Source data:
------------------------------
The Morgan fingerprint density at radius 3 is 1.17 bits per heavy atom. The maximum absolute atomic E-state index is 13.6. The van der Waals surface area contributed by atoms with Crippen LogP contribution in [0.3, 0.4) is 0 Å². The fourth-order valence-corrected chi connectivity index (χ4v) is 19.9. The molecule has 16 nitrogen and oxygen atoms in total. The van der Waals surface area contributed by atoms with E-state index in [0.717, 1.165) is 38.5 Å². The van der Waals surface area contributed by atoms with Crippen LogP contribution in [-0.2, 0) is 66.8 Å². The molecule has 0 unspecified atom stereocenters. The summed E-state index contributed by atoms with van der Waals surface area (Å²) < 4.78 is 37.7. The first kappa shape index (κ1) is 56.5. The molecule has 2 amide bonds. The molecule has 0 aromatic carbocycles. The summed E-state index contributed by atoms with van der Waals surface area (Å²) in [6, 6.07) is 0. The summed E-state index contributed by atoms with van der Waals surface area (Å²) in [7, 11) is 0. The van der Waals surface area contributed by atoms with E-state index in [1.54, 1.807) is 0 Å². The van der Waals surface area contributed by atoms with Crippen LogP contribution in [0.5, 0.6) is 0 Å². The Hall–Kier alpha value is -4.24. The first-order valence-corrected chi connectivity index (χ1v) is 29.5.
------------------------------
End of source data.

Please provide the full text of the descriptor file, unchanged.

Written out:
The Morgan fingerprint density at radius 3 is 1.17 bits per heavy atom. The maximum absolute atomic E-state index is 13.6. The van der Waals surface area contributed by atoms with Crippen LogP contribution in [0.3, 0.4) is 0 Å². The fourth-order valence-corrected chi connectivity index (χ4v) is 19.9. The molecule has 16 nitrogen and oxygen atoms in total. The van der Waals surface area contributed by atoms with E-state index in [0.717, 1.165) is 38.5 Å². The van der Waals surface area contributed by atoms with Crippen LogP contribution in [-0.2, 0) is 66.8 Å². The molecule has 0 unspecified atom stereocenters. The summed E-state index contributed by atoms with van der Waals surface area (Å²) < 4.78 is 37.7. The first kappa shape index (κ1) is 56.5. The molecule has 2 amide bonds. The molecule has 0 aromatic carbocycles. The summed E-state index contributed by atoms with van der Waals surface area (Å²) in [6, 6.07) is 0. The summed E-state index contributed by atoms with van der Waals surface area (Å²) in [7, 11) is 0. The van der Waals surface area contributed by atoms with E-state index in [1.54, 1.807) is 0 Å². The van der Waals surface area contributed by atoms with Crippen LogP contribution in [0.5, 0.6) is 0 Å². The Hall–Kier alpha value is -4.24. The first-order valence-corrected chi connectivity index (χ1v) is 29.5.